Abstract 11085: Testing the Life Context Model of Self-Care and Outcomes in Heart Failure: The Role of Psychosocial and Aging Factors
Most of the cost of heart failure (HF) care is due to hospitalizations, most of which can be traced to failed self-care. Factors leading to poor self-care and affecting relationships among patient characteristics, self-care, and rehospitalization and mortality have not been delineated.
Objective: To determine psychosocial and aging predictors of self-care guided by the Life Context Model of Self-Care (Figure), and whether self-care mediates the relationship of psychosocial and aging factors to outcomes.
Methods: Data from 559 HF patients (41% women; mean age 66±13 yrs) were used to test the model. Established instruments were used to measure model constructs: depression (PHQ-9); anxiety (Brief Symptom Inventory); perceived control (Control Attitudes Scale-R), social support (living alone and marital status); health literacy (Test of Functional Health Literacy); cognitive status (Minicog); symptom status and perceptions (HF Symptom Response Questionnaire); functional status (NYHA class); and comorbidity burden (Charlson Comorbidity Index). Context and life course factors (see model) were included as covariates. Multivariate regression and Cox regression with mediation analyses tested the model.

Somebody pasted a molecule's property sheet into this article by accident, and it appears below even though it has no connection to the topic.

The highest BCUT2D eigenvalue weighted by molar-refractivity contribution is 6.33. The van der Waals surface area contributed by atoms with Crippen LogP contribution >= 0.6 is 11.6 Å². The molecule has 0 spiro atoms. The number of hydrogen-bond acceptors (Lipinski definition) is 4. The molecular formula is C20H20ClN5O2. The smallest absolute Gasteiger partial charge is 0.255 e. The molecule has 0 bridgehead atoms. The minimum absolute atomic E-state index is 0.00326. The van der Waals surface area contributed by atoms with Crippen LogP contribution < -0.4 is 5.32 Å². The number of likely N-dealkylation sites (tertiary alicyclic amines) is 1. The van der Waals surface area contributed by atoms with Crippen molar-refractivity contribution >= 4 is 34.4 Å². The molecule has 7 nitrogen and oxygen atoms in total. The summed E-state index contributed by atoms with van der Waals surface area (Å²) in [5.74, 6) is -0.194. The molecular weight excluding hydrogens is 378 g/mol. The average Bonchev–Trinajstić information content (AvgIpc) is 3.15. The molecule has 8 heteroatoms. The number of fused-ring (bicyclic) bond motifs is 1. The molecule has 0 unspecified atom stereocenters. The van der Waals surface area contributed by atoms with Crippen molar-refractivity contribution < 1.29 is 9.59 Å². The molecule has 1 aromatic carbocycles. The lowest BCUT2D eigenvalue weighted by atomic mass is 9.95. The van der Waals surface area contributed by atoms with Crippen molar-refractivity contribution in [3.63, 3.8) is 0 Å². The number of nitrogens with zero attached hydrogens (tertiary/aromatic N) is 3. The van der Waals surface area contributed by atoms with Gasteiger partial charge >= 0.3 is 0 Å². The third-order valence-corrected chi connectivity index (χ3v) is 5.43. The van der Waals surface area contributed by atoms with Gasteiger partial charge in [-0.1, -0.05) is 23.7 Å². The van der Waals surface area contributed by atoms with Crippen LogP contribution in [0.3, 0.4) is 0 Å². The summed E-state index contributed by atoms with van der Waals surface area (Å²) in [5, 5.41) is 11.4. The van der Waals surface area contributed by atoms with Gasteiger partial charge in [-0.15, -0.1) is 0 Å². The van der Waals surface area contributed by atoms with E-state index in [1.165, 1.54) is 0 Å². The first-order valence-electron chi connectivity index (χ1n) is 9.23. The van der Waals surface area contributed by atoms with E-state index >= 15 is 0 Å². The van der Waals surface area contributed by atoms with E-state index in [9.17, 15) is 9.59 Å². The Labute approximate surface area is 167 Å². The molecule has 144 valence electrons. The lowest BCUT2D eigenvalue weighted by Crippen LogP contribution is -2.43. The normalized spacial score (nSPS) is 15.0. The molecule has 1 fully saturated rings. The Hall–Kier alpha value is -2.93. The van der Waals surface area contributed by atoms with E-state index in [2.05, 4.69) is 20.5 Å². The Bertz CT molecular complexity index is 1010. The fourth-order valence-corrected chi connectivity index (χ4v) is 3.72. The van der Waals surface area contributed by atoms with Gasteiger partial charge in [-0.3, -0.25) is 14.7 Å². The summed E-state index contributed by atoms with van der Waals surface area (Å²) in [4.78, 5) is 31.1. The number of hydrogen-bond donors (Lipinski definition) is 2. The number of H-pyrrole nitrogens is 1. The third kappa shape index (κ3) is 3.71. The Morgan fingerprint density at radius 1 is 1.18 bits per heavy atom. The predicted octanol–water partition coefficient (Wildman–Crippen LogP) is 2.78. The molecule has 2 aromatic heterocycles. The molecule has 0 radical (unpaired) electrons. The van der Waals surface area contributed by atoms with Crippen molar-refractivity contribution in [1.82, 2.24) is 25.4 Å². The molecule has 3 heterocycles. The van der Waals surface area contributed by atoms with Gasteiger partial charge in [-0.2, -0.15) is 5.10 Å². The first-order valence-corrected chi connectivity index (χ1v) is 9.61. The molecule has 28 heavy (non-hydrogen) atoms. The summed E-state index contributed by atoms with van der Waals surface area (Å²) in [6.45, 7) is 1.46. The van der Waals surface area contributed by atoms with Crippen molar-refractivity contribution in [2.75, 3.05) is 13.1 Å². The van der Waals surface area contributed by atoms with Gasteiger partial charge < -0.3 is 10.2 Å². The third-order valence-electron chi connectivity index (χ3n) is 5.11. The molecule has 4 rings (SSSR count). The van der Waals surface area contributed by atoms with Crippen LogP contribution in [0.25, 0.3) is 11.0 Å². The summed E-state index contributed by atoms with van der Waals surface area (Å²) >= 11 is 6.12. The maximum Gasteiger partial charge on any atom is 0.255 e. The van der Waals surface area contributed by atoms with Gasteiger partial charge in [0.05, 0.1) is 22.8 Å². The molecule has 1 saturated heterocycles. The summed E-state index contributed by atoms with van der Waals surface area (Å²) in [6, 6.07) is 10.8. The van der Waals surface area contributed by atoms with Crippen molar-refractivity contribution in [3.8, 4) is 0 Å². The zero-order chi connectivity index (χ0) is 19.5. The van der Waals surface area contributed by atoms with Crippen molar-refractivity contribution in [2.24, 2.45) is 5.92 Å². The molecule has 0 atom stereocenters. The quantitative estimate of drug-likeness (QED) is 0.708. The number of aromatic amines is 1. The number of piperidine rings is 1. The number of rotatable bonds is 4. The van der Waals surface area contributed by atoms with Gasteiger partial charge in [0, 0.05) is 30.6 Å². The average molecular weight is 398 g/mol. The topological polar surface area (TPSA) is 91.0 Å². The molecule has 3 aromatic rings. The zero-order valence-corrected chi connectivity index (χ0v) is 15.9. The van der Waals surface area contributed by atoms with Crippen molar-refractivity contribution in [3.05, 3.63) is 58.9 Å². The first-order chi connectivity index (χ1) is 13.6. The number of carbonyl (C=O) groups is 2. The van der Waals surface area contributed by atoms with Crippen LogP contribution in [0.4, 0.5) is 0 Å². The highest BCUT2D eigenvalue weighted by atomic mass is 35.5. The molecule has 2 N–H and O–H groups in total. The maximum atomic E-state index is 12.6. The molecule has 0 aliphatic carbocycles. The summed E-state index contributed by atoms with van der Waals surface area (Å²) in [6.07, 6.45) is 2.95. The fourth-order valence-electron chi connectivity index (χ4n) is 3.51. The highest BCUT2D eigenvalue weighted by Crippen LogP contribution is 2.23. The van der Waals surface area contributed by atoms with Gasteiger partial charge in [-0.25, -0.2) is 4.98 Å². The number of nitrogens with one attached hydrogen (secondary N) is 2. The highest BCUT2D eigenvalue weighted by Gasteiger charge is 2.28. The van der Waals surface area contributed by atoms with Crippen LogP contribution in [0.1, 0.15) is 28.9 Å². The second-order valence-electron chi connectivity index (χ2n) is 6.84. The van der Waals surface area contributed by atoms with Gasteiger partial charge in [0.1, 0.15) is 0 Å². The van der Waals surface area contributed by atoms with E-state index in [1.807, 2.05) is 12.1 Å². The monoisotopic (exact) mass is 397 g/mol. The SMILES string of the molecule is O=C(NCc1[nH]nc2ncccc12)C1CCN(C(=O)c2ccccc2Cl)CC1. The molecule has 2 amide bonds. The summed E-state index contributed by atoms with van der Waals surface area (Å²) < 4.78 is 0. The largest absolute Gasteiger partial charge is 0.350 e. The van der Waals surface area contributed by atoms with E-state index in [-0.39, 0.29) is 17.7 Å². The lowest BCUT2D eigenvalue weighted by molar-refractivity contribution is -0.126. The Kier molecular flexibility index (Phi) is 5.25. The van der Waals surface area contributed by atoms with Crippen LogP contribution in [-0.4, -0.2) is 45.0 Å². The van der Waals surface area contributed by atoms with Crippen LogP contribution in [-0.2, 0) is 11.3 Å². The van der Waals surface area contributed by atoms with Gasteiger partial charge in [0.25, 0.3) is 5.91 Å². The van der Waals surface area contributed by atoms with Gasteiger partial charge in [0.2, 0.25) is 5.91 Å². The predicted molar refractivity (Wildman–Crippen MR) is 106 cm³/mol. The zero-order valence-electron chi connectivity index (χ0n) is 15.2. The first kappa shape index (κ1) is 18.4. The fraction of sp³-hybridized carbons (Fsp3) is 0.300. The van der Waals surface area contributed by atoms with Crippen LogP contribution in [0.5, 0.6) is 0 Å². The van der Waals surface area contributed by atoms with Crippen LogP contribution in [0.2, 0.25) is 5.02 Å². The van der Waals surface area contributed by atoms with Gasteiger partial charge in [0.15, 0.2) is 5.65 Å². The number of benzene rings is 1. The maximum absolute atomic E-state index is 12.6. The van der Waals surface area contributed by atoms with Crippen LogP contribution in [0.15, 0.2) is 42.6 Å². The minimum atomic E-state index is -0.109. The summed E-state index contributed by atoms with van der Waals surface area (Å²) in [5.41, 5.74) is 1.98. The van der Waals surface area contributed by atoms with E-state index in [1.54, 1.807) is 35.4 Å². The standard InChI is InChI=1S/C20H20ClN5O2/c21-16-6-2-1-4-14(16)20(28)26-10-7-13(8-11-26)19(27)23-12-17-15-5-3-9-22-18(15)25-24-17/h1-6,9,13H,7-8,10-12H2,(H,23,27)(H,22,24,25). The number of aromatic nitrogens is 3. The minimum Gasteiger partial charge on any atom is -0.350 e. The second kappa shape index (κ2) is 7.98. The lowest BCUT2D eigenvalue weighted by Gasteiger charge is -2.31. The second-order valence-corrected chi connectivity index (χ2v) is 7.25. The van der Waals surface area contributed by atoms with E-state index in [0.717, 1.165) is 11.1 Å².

Results: The self-care model was significant (p < 0.001) and explained 28% of variance in self-care. Independent predictors of poor self-care were depression, perception that symptoms are vague, and low perceived control (p <0.01 for all). Independent predictors of poorer outcome in the Cox regression model (p<0.001) were depression (odds ratio [OR] 1.13), poor health literacy (OR 1.97), higher comorbidity burden (OR 1.2), and poor self-care (OR 2.1). Self-care mediated the association of psychosocial and aging factors to outcomes.
Conclusion: Psychosocial and aging factors are fundamental predictors of self-care, which must be improved to change rehospitalization and mortality outcomes.
- © 2013 by American Heart Association, Inc.